We may remove messages that are unrelated to the topic, encourage illegal activity, use all capital letters or are unreadable.
 

Messages that are flagged by readers as objectionable will be reviewed and may or may not be removed. Please do not flag a post simply because you disagree with it.

Sponsored by
ADVERTISEMENT
  1. My mother got temporary guardianship of my children in 2012. my husband and I got divorced 2015 the judge ordered me to have full custody of all my children. Does this mean the temporary guardianship is over? I'm confused because my divorce papers say I have custody and he gets visits and i get to claim the kids every year on my taxes. So just wondered since I have in black and white that I have custody if I can go get my kids from my moms and not go to jail?

  2. Someone off their meds? C'mon John, it is called the politics of Empire. Get with the program, will ya? How can we build one world under secularist ideals without breaking a few eggs? Of course, once it is fully built, is the American public who will feel the deadly grip of the velvet glove. One cannot lay down with dogs without getting fleas. The cup of wrath is nearly full, John Smith, nearly full. Oops, there I go, almost sounding as alarmist as Smith. Guess he and I both need to listen to this again: https://www.youtube.com/watch?v=CRnQ65J02XA

  3. Charles Rice was one of the greatest of the so-called great generation in America. I was privileged to count him among my mentors. He stood firm for Christ and Christ's Church in the Spirit of Thomas More, always quick to be a good servant of the King, but always God's first. I had Rice come speak to 700 in Fort Wayne as Obama took office. Rice was concerned that this rise of aggressive secularism and militant Islam were dual threats to Christendom,er, please forgive, I meant to say "Western Civilization". RIP Charlie. You are safe at home.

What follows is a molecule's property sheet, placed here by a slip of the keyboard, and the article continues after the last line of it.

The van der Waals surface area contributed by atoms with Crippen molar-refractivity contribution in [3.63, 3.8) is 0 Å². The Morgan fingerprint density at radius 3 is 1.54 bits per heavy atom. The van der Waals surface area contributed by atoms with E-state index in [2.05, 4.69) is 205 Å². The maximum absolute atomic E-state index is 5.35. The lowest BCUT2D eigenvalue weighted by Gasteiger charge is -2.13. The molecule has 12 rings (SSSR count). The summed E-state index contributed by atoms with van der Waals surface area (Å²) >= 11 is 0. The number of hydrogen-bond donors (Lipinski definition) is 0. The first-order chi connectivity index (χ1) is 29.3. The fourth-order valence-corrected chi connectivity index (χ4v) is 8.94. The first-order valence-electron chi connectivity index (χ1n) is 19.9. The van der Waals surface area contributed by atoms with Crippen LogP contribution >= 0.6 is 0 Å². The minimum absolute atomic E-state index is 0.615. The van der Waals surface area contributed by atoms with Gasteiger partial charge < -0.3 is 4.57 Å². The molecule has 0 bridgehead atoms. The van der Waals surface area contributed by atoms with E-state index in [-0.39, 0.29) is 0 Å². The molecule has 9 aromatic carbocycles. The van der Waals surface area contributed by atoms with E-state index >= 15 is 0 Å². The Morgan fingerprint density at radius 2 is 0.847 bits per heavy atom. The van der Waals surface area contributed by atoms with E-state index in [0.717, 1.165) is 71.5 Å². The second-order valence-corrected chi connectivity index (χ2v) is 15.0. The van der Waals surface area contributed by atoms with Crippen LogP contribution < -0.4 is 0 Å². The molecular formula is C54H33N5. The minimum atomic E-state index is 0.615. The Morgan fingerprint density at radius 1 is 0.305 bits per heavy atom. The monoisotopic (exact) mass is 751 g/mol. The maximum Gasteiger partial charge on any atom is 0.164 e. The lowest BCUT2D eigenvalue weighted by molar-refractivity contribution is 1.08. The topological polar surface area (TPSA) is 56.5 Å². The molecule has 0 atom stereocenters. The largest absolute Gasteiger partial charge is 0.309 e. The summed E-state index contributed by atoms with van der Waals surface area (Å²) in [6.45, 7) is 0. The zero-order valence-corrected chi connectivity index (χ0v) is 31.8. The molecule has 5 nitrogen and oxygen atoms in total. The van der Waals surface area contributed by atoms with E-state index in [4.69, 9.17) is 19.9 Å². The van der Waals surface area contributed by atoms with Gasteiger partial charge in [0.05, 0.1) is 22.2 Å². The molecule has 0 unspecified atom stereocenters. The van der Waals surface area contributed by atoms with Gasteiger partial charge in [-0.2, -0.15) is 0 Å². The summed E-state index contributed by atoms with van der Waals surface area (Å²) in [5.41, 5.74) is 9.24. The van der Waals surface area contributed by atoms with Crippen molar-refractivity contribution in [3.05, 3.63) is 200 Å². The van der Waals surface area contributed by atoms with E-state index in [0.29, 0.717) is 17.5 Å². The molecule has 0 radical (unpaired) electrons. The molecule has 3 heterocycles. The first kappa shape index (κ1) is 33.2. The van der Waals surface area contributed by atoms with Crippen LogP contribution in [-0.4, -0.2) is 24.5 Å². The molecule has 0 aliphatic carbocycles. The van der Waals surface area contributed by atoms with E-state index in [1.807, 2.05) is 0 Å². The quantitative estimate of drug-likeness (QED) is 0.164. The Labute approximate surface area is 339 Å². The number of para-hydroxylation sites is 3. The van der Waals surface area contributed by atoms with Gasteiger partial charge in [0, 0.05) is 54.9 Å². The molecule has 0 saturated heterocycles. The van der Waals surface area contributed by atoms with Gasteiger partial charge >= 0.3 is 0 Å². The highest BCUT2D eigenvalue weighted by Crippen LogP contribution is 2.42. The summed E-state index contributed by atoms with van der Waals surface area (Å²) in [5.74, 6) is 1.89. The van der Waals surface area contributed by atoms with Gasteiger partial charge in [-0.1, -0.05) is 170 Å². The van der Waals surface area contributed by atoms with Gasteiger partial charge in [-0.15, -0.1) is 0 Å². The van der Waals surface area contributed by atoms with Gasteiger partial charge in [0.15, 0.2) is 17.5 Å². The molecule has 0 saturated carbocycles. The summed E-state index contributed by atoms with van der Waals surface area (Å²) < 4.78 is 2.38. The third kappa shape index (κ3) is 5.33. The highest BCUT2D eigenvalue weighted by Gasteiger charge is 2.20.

4. It's a big fat black mark against the US that they radicalized a lot of these Afghan jihadis in the 80s to fight the soviets and then when they predictably got around to biting the hand that fed them, the US had to invade their homelands, install a bunch of corrupt drug kingpins and kleptocrats, take these guys and torture the hell out of them. Why for example did the US have to sodomize them? Dubya said "they hate us for our freedoms!" Here, try some of that freedom whether you like it or not!!! Now they got even more reasons to hate us-- lets just keep bombing the crap out of their populations, installing more puppet regimes, arming one faction against another, etc etc etc.... the US is becoming a monster. No wonder they hate us. Here's my modest recommendation. How about we follow "Just War" theory in the future. St Augustine had it right. How about we treat these obvious prisoners of war according to the Geneva convention instead of torturing them in sadistic and perverted ways.

  5. As usual, John is "spot-on." The subtle but poignant points he makes are numerous and warrant reflection by mediators and users. Oh but were it so simple.

ADVERTISEMENT